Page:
Namibia’s first lady urges Africans not to normalise violence

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The first lady of Namibia, Monica Geingos, has appealed to Africans not to normalise violence in their communities.

She was speaking at the virtual commemoration of the passing of the former President and liberation icon, who drew his last breath on the 5th of December 2013.

“The high levels of violence characterised many of our countries. And violence has become a communication within the family, within the community with devastating consequences. These same individuals who are so angry for service delivery that they can burn a library, a clinic or a school to communicate their unhappiness with the government will be the same individual who will beat or step a Mozambican national as a way of chasing away foreign nationals in their settlements. So we must invest in psycho-social support and focus on reducing the violence that is almost ingrained in some of our communities.”

Nelson Mandela Foundation CEO, Sello Hatang, was one of the panelists. He called on Africans to honour the legacy of Nelson Mandela by fighting inequalities on the continent.

“We are now living in a time of Global fracture. So many deaths. So many dislocations and disruptions, a sense of belonging or lack thereof. So many closed borders and other forms of confinement. And no surprise has seen a profound deepening of Global patterns of poverty and inequality. We live in dangerous times. It is imperative that we revisit the basis for human solidarity that we build new forms of social bonding. Repression continues in some countries,” he said.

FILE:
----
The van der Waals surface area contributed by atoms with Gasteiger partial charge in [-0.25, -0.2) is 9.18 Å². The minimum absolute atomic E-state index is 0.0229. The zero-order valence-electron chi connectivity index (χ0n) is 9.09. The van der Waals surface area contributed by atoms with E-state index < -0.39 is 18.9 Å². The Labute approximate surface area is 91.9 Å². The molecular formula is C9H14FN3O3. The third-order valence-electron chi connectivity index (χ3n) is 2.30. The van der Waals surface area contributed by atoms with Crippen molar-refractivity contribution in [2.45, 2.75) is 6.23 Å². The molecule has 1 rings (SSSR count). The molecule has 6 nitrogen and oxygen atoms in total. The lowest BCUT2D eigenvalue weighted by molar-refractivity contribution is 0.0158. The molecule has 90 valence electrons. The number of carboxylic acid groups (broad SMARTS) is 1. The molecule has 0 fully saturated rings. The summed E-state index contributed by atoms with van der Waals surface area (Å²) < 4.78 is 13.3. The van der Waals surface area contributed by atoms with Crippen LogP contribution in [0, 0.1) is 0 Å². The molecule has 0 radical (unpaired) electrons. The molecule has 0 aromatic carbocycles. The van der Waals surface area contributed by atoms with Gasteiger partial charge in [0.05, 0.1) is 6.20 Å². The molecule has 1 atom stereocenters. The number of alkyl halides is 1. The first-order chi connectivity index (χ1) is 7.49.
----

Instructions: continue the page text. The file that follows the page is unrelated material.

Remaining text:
Nelson Mandela’s widow, Graca Machel, said African leaders have lost the plot when it comes to connecting with the people of the continent. She says Africans, especially in the SADC region, are living apart and do not have the common humanity where they help one another.

“I think this region has changed so much and to be really very honest, I think it is going to be extremely difficult to have our states or our leaders take us back to what we have been in terms of connection. I don’t know what happened. I did not need to know whether someone is from Namibia or Botswana or is from Angola, I didn’t need to because there were those social movements who were helping us to communicate and connect.”

Machel has challenged the current leaders of countries in the region to reconnect with their people and fight social ills that continue to plague the continent.

Below is the video of the discussion: